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Japan Airlines extends its User Preferred Route fuel and emission saving trials on flights to Australia

Japan Airlines extends its User Preferred Route fuel and emission saving trials on flights to Australia | Japan Airlines, JAL, User Preferred Route, Continuous Descent Arrival

(photo: Japan Airlines)
Fri 5 Jun 2009 – Japan Airlines (JAL) has just started trialling the use of User Preferred Route (UPR) on flights between Tokyo Narita and Brisbane, as well as Sydney. The procedure sets a unique and optimal flight path for each aircraft to fly what it judges to be the most efficient route so shortening flight times and reducing fuel consumption and greenhouse gas emissions. Since last month, JAL has begun using Continuous Descent Arrival (CDA) procedures for flights landing late at night and early in the morning at Osaka’s Kansai International.
 
JAL has been conducting UPR trials on flights to Hawaii since August 2008 and has now received safety approvals from the Japanese Ministry of Land, Infrastructure, Transport and Tourism (MLIT), the US Federal Aviation Administration (FAA) and Australian civil aviation authorities to extend the trial to the Brisbane and Sydney routes.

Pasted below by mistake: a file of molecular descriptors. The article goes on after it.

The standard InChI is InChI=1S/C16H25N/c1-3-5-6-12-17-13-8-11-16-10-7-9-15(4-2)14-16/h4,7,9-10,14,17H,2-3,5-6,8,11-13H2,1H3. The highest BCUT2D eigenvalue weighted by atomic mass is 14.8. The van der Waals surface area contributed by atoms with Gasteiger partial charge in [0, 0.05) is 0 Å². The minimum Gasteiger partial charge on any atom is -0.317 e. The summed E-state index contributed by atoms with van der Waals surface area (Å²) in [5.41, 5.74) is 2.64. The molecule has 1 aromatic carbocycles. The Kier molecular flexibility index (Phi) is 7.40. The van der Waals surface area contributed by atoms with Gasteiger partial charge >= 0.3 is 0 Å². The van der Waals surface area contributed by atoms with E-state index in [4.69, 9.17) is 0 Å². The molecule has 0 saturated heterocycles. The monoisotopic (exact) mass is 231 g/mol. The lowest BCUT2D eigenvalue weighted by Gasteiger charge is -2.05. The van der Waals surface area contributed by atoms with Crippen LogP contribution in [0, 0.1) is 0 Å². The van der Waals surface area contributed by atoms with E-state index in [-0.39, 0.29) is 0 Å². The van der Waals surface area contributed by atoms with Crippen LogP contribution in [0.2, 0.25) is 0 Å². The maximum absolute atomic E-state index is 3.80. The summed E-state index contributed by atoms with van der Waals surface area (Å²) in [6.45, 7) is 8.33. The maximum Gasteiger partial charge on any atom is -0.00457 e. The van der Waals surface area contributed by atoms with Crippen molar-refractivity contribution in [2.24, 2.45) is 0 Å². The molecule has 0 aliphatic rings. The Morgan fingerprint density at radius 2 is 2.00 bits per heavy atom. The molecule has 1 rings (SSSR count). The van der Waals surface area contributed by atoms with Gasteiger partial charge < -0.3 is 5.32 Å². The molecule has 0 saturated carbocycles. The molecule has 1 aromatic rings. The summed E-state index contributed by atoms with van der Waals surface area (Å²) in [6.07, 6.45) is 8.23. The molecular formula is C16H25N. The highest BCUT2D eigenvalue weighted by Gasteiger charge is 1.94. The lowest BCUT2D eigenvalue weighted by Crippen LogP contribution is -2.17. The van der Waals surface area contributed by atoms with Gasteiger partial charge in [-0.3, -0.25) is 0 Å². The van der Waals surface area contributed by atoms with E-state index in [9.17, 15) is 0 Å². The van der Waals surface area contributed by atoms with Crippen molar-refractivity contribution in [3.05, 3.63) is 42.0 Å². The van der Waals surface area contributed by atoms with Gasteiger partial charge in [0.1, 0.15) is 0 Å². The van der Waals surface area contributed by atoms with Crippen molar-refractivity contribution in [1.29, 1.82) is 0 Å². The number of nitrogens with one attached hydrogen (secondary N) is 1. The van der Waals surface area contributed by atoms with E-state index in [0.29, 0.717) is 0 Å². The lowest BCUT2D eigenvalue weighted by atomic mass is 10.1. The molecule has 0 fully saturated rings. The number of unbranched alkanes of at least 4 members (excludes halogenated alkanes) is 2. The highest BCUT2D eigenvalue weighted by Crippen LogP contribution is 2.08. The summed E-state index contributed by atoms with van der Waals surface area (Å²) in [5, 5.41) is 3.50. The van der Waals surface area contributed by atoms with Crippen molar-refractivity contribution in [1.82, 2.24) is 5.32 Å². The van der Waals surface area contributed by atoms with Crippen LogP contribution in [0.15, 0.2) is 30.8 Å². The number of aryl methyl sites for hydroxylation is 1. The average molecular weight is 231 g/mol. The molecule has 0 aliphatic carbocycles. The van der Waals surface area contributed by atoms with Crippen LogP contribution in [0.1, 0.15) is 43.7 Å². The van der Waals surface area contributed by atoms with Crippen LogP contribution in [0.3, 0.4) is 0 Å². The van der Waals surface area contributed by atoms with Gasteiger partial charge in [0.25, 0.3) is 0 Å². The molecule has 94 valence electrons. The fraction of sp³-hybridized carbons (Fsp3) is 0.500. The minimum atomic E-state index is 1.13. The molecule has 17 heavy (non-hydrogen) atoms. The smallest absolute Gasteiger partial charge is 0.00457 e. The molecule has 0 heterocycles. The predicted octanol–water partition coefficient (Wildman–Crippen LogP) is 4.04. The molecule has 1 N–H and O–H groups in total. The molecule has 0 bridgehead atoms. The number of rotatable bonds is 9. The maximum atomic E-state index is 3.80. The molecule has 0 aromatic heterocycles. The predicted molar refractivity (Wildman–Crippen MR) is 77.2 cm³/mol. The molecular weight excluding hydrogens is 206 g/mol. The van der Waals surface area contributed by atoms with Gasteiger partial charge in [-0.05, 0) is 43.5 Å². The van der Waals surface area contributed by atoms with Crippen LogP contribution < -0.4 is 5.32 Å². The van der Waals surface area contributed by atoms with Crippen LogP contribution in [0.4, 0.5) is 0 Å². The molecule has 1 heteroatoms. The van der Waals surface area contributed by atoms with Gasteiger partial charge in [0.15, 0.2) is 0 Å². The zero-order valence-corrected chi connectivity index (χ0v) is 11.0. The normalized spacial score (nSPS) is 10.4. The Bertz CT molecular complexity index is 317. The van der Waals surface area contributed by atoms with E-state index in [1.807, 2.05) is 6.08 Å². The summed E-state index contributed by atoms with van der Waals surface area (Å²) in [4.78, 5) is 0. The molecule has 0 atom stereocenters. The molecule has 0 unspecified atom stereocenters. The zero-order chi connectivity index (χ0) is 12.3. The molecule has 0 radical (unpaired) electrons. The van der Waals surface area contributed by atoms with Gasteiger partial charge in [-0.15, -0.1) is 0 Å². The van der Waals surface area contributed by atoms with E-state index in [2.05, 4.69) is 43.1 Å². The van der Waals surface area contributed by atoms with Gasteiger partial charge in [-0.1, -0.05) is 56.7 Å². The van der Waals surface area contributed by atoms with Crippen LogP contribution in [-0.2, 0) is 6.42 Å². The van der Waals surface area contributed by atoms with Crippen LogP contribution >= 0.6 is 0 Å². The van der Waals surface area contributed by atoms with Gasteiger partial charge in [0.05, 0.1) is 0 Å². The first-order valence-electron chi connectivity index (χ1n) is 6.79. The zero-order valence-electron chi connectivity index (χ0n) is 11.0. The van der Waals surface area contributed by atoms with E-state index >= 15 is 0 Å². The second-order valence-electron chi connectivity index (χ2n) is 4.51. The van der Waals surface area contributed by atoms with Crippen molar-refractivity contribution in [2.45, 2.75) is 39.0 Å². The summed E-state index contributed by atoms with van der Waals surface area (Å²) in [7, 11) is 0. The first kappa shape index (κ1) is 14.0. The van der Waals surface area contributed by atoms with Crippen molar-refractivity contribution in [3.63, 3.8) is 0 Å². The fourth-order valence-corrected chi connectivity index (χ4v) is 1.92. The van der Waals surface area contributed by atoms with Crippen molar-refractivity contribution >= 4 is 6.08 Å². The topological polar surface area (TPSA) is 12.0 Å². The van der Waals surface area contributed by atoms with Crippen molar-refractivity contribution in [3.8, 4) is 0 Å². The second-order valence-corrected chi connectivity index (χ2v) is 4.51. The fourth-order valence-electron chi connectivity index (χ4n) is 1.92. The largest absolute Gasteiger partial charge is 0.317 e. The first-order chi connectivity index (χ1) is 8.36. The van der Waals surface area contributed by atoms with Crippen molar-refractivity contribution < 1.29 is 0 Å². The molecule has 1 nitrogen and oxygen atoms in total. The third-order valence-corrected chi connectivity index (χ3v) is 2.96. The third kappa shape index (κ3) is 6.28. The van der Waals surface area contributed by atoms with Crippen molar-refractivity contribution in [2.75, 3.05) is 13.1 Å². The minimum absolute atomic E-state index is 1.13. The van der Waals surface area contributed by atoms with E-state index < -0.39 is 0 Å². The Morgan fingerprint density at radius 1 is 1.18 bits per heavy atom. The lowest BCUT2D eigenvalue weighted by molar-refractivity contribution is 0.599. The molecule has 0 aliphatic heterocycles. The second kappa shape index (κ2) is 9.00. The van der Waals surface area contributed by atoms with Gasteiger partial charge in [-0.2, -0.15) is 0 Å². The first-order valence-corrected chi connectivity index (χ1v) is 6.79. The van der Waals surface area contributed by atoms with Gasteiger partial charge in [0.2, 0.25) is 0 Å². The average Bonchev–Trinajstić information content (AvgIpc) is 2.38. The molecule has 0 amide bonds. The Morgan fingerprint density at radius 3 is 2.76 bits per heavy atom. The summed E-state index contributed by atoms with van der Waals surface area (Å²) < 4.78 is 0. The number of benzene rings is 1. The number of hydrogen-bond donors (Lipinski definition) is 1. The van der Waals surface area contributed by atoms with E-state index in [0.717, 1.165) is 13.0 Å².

By utilizing UPR on the once-daily, round-trip flights to both destinations, JAL estimates that it can save annually up to 454 tonnes of fuel, which translates to an approximate decrease in CO2 emissions of 1,400 tonnes and a fuel cost reduction of 24 million yen ($245,000).
 
CDA allows an aircraft to descend continuously from its cruising altitude when approaching the airport, thereby reducing the use of engine thrust and consequently the amount of fuel used. Using this method on the three daily flights operated by JAL during the relevant time periods, an estimated 254 tonnes of fuel can be saved per year, reducing CO2 emissions by 800 tonnes and saving around 13 million yen ($133,000) in fuel costs.
 
 
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